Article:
Adobe Creative Suite, Master Suite:
This contains a lot of the core programs I use for my graphics work, most notably Photoshop. A majority of the work I've done is more web and digitally focused, though still do some hard-copy and video work from time to time.
This suite contains a lot of texture and effect plugins that work equally for Photoshop use, as well as with some of the 3D programs I use.
This basically allows any content to imitate the appearance of any one of dozens of styles, from photos dating back to the 1940's all the way up to more edgy developments. Definitely good for more artsy type photo projects, or works that may have older photos in the image.
This program basically replicates the various kind of black-and-white types of photography commonly found before and during the time of color film. As a small "gee-whiz" bit of information, with digital photography being the norm, now, it's thought of as unwise to shoot in straight B & W, even though most cameras are capable of switching to it, since it can be difficult to colorize a greyscale image, but easy to make a color image a greyscale. This program not only will make a color image B & W, but will quickly give each image the look and feel of a particular type of film or effect that was common in the days of film photography.
This program adds to any image lens flares, artifacts, and lens scratching. This helps in giving any rendered image the last touches toward looking like they were actually taken with a camera.
This program takes care of blurring effects in my 3D images, producing effects similar to having the aperature wide open on a camera.
Aurora HDR 2017:
This program does HDR editing, which is basically a way of trying to eek out every bit of detail in terms of color and tone. Since a camera doesn't produce images as colorfully rich as our eyes do, this program, along with some clever camera work and some Photoshop use, will help produce images closer to what our eyes see.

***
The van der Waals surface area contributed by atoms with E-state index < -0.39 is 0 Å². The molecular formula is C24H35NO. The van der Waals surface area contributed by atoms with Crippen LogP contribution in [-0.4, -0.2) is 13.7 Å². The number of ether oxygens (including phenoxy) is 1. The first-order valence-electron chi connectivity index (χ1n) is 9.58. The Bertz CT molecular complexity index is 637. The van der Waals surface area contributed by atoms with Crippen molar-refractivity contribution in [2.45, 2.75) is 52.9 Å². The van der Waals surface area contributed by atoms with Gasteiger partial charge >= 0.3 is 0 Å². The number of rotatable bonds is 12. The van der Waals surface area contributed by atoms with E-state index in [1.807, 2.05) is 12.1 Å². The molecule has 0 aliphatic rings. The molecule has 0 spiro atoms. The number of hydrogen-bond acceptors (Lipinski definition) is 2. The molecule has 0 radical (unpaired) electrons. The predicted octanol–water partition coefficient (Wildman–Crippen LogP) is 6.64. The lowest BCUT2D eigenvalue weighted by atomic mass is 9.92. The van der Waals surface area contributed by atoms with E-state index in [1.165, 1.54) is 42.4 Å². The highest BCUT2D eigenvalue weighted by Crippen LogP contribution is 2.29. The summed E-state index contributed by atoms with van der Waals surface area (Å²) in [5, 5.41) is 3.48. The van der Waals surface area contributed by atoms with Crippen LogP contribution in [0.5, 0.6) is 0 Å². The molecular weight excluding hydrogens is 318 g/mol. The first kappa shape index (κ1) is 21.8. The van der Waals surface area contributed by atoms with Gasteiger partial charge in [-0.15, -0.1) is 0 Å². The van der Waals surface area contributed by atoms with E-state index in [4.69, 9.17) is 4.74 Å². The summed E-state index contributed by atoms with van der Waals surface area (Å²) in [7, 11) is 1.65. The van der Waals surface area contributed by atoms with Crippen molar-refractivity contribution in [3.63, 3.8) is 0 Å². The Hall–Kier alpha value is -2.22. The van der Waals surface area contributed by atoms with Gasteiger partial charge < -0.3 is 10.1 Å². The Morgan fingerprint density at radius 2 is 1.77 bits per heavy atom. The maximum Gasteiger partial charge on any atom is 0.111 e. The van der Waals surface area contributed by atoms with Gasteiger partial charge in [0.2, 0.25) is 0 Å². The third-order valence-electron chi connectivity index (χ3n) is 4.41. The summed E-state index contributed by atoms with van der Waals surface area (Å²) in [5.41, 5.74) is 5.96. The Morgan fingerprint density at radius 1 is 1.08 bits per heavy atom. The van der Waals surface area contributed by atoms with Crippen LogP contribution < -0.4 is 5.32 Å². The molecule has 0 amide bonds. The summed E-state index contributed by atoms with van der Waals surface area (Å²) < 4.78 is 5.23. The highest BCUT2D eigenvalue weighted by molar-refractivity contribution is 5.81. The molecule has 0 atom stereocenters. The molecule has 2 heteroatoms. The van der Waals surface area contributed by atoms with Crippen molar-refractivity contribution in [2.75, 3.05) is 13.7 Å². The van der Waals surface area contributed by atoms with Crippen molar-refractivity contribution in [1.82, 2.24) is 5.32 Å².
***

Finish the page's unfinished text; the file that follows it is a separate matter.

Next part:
This program takes out a lot of noise that might show up due to how a camera handles what's called ISO. This is also known as film sensitivity, or "speed," back in the good old days of film photography. Traditional film uses a silver based material that reacts to light by crystalizing on the film. Higher speed films had more of this stuff on it, which meant it was more sensitive, made larger crystals, which gave the image a more grainy look. Digital cameras mimic this, and this program helps get rid of a lot of this grain, while preserving a good amount of detail.
Starry Sky Stacker and Starry Landscape Stacker:
These two programs do pretty much the same thing, stacking multipule images into a single frame. Stacking images helps bring out details, and has the effect of cancelling out a good bit of noise from high ISO shots. Many of the nightshots where you see the Milky Way in glorious detail are made with image stacking as part of the process.
This one greatly simplifies the process of making panoramic photos, taking out much of the leg work of having to align, reshape, color correcting and cropping multiple images in Photoshop to produce the final image.
Another 3D package that I use. This program can be used to make portraits straight out of the box, or can be used to add in making images with other programs. It has been used in some Discovery Channel shows to illustrate how the human body works.
Cinema 4D + BodyPaint:
This is my main 3D program. It's a high-end package made by Maxon GmBH that is gaining ground in the professional 3D field. It's robust, relatively inexpensive as far as professional 3D programs, and easy to use. It does well in modeling, texturing, animating, and all the other stuff you'd want a 3D program to do. Many of the graphics on this site, as well as some of the artwork, were done using this package. Notable uses of Cinema 4D include The Polar Express, Beowulf, Doom, and Serenity.
Final Cut Pro:
A hefty collection of professional movie editing programs that was used in major films such as 300, The Social Network, True Grit (remake), and Cold Mountain, among others. Though I don't have any movies or clips on here, yet, it remains in my "arsenal" as a potent set of tools for any web and full-on movies.
This program does photorealistic landscapes. There are two versions, but the one that it's developers at Planetside Software are currently concentrating on now is called Terragen 2, which is a node based program which sells for anywhere from $299 to $999, depending on what extras you want with it. They do offer free versions for non-commercial use. A notable use of this program was the Discovery Channel show, Draining the Ocean. It has also been used often for making the skyboxes in games such as Jedi Knight: Outcast and Jedi Knight: Academy, the Battlefield series, and Star Wars: Knights of the Old Republic.
A 24 megapixel, crop-frame camera made in 2011. Along with several Minotla A-mount lenses made specifically for a camera of this sort, two flashes, a remote shutter trigger, remote flash triggers, tripod and a multitude of filters for more creative control, it's my primary shooter.
Apple Macintosh MacBook Pro:
My main system for my work, as it is, needless to say, portable enough for me to take everywhere and get to work on projects basically anywhere. It's not exactly the most powerfull thing out there, but it's got enough to take care of pretty much everything I do.